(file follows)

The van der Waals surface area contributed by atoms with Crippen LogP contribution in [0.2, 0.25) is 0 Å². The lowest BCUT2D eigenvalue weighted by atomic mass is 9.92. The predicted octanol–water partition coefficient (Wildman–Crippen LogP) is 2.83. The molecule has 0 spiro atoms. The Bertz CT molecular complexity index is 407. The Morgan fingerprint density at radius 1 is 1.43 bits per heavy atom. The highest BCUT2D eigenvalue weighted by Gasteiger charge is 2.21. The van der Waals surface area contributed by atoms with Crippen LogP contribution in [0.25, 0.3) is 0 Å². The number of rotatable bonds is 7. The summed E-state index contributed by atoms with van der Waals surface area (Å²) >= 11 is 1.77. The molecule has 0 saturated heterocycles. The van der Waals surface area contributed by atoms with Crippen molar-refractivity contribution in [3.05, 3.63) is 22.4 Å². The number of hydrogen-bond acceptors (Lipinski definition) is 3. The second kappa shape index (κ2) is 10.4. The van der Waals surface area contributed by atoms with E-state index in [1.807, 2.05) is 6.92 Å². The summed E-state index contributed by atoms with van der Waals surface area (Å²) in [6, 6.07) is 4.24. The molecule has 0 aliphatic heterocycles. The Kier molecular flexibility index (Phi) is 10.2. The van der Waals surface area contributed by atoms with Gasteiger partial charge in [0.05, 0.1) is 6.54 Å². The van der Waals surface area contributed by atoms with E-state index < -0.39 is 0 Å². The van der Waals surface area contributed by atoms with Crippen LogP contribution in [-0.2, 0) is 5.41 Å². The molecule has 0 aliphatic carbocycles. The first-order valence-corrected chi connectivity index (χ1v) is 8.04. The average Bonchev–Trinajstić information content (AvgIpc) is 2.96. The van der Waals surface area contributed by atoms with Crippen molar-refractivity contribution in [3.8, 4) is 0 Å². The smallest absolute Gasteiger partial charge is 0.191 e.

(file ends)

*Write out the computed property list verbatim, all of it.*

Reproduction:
The van der Waals surface area contributed by atoms with Crippen LogP contribution in [0.2, 0.25) is 0 Å². The lowest BCUT2D eigenvalue weighted by atomic mass is 9.92. The predicted octanol–water partition coefficient (Wildman–Crippen LogP) is 2.83. The molecule has 0 spiro atoms. The Bertz CT molecular complexity index is 407. The Morgan fingerprint density at radius 1 is 1.43 bits per heavy atom. The highest BCUT2D eigenvalue weighted by Gasteiger charge is 2.21. The van der Waals surface area contributed by atoms with Crippen LogP contribution in [0.25, 0.3) is 0 Å². The number of rotatable bonds is 7. The summed E-state index contributed by atoms with van der Waals surface area (Å²) >= 11 is 1.77. The molecule has 0 saturated heterocycles. The van der Waals surface area contributed by atoms with Crippen molar-refractivity contribution in [3.05, 3.63) is 22.4 Å². The number of hydrogen-bond acceptors (Lipinski definition) is 3. The second kappa shape index (κ2) is 10.4. The van der Waals surface area contributed by atoms with E-state index in [1.807, 2.05) is 6.92 Å². The summed E-state index contributed by atoms with van der Waals surface area (Å²) in [6, 6.07) is 4.24. The molecule has 0 aliphatic heterocycles. The Kier molecular flexibility index (Phi) is 10.2. The van der Waals surface area contributed by atoms with Gasteiger partial charge in [0.05, 0.1) is 6.54 Å². The van der Waals surface area contributed by atoms with E-state index < -0.39 is 0 Å². The van der Waals surface area contributed by atoms with Crippen LogP contribution in [-0.2, 0) is 5.41 Å². The molecule has 0 aliphatic carbocycles. The first-order valence-corrected chi connectivity index (χ1v) is 8.04. The average Bonchev–Trinajstić information content (AvgIpc) is 2.96. The van der Waals surface area contributed by atoms with Crippen molar-refractivity contribution in [3.8, 4) is 0 Å². The smallest absolute Gasteiger partial charge is 0.191 e.